Nevada GOP Primary and Caucus Foil Haley-Trump Rematch | US Election 2024 News
The latest competition in the US presidential elections Primary season The election is set to be a Republican double-header, with not one but two races in one state.
The problem is that only one will carry weight in the party’s nomination battle.
This week, Nevada, a battleground state in the Southwest, is scheduled to host a Republican primary and a Republican caucus — competing events that will confuse voters.
The United States is already experiencing a very distinctive electoral process. In the lead-up to a presidential election, candidates compete for delegates in statewide votes in order to secure the nominations of the major parties. Whoever wins the largest number of party delegates becomes the nominee.
States usually carry either a Primary or partisan To determine how to divide their party’s delegates.
But a clash between Nevada politicians — and the Nevada branch of the Republican Party — led to a primary and a caucus.
But on February 6, Nevada will hold a state-run primary, as mandated by the latest state law. However, the Republican Party is protesting the vote and will not award any delegates to the winner.
But two days later, the party will host its own caucuses: a series of meetings where registered voters meet, discuss and decide which candidate to support. The winner will receive all 26 state delegates.
With the former UN Ambassador Nikki Haley The top two Republican candidates in the primary — and former President Donald Trump in the caucus — are competing in two separate statewide races.
Why are there two races?
The dueling events highlight the divide between the Nevada Republican Party and state election officials.
In 2021, the Nevada state legislature — which was controlled by Democrats at the time — passed a law requiring the state to hold a presidential primary.
This represents a major break from tradition, as the state has held party-run caucuses for decades.
But officials said change is necessary: caucuses are relatively rare and widely criticized for being inaccessible, because they require voters to attend in-person meetings to participate.
Democrats also pointed to the delay in announcing the 2020 caucus results as justification for the switch.
The Nevada Republican Party quickly raised concerns that state-run primaries do not require voter identification and allow mail-in voting. It argued that both factors could lead to widespread fraud, a position that held Refute regularly.
However, the new law mandating state-run primaries did not prevent parties from continuing to hold caucuses. This is exactly what the Republican Party did.
“The caucus requires voter ID and features paper ballots, fully transparent vote tabulation, same-day results, and no mail-in ballots or same-day registration,” the state Republican Party said in a statement in October.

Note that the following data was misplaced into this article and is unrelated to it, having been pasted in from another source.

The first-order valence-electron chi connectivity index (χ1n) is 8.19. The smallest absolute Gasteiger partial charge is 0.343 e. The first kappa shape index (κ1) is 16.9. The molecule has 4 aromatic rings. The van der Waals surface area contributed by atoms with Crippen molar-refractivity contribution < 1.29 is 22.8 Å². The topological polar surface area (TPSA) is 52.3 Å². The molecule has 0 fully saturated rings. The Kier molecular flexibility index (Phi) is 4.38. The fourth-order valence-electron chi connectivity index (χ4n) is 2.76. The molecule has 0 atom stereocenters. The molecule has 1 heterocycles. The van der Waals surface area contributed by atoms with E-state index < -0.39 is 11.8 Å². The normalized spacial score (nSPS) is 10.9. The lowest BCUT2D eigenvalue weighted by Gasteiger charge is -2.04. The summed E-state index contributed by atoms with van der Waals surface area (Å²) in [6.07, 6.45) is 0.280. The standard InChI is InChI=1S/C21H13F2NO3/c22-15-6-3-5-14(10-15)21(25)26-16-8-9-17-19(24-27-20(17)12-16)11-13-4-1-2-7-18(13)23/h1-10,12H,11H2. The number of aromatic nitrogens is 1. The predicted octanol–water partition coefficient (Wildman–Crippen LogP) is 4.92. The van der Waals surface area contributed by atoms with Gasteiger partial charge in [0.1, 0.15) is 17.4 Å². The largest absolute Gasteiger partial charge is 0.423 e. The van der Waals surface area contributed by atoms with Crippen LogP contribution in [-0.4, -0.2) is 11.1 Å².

“It is a critical event on the political calendar because it provides Nevadans with a unique opportunity to express their preferences and play a pivotal role in shaping the direction of our country.”
What is the benefit of having an electoral bloc?
Critics argued that the state’s Republican Party chose to hold caucuses because that style of competition was more likely to benefit Trump.
Caucuses require a significant investment of time from voters. As a result, they tend to attract more committed political supporters.
Some observers also noted that state Republican Party Chairman Michael McDonald is a staunch Trump supporter. He and five other Republicans falsely certified Trump’s victory in the state in 2020, a move for which he was later accused.
Under MacDonald, the party established strict rules for candidates to participate in the caucus.
Presidential candidates had to pay an entry fee of $55,000 to participate. The Republican Party also prohibited candidates from participating in the primaries and caucuses.
“The caucuses are closed, bought and paid for,” said Haley, who chose to run in the primary.
“This is the Trump train running through this,” she said in New Hampshire, adding that her campaign would focus on “fair” states.
Her campaign is instead focusing on the fourth race on the Republican primary calendar, in her home state of South Carolina. She previously served as governor there.
Haley previously finished third in the Iowa caucuses He lost to Trump By 11 percentage points in New Hampshire.
Can Haley and Trump both win?
Yes, they can each win their separate races. But only the caucuses matter for the party’s eventual nomination.
Haley is running unopposed in the Nevada primary, although registered Republicans can choose a “none of the above” option at the voting booth.
In the party-run caucuses, Trump is expected to crush Ryan Binkley, a Republican pastor leading a long-shot campaign.
So has an agreement been reached?
On the surface, the two races in Nevada are relatively unimportant, but some scenarios could make the results interesting.
The news site Axios reported concern in Trump’s camp: Campaign officials fear confusion and poor organization will lead to low turnout — which in turn could raise questions about Trump’s appeal in the key battleground state.
Meanwhile, if Haley does relatively well in state-run primaries, she could hurt Trump’s campaign.
For its part, Haley’s campaign has barely funneled any resources into Nevada. However, this may be a mistake, according to Nevada political analyst John Ralston.
“The truth is that (Nevada) should have mattered, but Haley blew the opportunity,” he wrote on social media platform X.
“Early states are not about delegates, they are about momentum and narrative.”
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